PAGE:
Bicycling's numerous and varied benefits â€“ economic, social and environmental â€“ have long been recognized, though given short shrift in the way of institutional value or support. That's changing. Public and private sector decision makers in cities and communities across the U.S. and around the world â€“ spurred by persistent advocacy at the grassroots level and biking's near universal popularity â€“ are factoring bicycling into integrated urban, suburban, and even rural transportation, development and sustainability plans.
Here in the U.S., Portland has been factoring bicycling into integrated urban, suburban, and even rural transportation, development and sustainability plans. In 2003, city leaders and transit authorities launched a public campaign to encourage residents to bike, walk and make greater use of public transportation. They also began building out biking infrastructure â€“ dedicated bike paths, lanes, signage, etc. â€“ and began funding public educational initiatives and research studies to better measure and understand bikingâ€™s overall scale, scope, costs and benefits, as well as how it fits into the overall transportation mix.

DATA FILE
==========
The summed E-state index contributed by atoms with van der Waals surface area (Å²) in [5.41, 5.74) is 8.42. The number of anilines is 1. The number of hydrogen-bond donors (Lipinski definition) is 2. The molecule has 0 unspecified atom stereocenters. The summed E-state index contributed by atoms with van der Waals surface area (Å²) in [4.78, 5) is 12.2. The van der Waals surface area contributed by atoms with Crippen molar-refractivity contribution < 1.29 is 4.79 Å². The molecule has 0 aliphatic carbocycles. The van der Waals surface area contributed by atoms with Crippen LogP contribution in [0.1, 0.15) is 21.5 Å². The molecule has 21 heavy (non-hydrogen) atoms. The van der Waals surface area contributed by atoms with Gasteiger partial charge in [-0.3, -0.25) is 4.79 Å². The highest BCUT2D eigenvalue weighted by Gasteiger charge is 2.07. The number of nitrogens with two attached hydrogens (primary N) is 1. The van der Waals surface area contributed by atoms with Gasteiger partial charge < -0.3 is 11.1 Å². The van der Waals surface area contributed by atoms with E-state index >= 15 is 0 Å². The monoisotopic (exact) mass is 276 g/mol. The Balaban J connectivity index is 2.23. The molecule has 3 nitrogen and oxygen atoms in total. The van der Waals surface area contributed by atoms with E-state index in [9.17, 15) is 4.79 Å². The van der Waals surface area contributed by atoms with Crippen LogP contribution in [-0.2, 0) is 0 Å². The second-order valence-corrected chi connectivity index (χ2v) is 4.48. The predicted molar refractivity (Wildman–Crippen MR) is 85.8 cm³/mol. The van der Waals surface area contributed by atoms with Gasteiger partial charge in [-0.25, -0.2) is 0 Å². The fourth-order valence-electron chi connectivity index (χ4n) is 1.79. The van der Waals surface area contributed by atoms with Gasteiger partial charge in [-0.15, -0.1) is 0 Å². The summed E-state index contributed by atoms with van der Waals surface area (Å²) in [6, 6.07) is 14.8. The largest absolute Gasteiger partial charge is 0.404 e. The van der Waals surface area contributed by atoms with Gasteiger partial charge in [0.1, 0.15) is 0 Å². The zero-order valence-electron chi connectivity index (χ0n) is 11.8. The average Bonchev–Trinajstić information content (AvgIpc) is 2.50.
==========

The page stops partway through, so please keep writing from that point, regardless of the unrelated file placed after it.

The results have been so encouraging that Portland's City Council on September 18 voted unanimously in favor of investing $20.7 million in federal funding to make improvements to biking and pedestrian transportation. Longer term, the city's Bicycle Plan for 2030 calls for 25 percent of city travel to be on bicycles by that year. That, it has been calculated, would entail 20 percent of Portlanders riding their bicycles 15 minutes each day.
In order to realize this goal, city leaders have proposed making another $100 million in biking investments through 2030. Considered among all the issues and challenges facing the city, can investing in biking at such scale genuinely be considered good use of scarce capital and other resources? Evidence indicates thatâ€™s very much the case.
Bicycling investments in Portland: The costs and benefits
Studies show that Portland's investments in bicycling have yielded significant returns and benefits. In a 2010 case study entitled, Costs and Benefits of Bicycling Investments in Portland, Oregon, researcher and author Thomas Gotschi calculated that bike ridership in Portland grew five-fold, at a 9.6 percent compound annual growth rate (CAGR), from 1991 through 2008. Gains of 22 percent and 14 percent were made from 2006-2007 and from 2007-2008, respectively. As of last year, it has been estimated that biking accounted for 7 percent of travel in the city.
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Photo Credit: Natural Vitality Sports.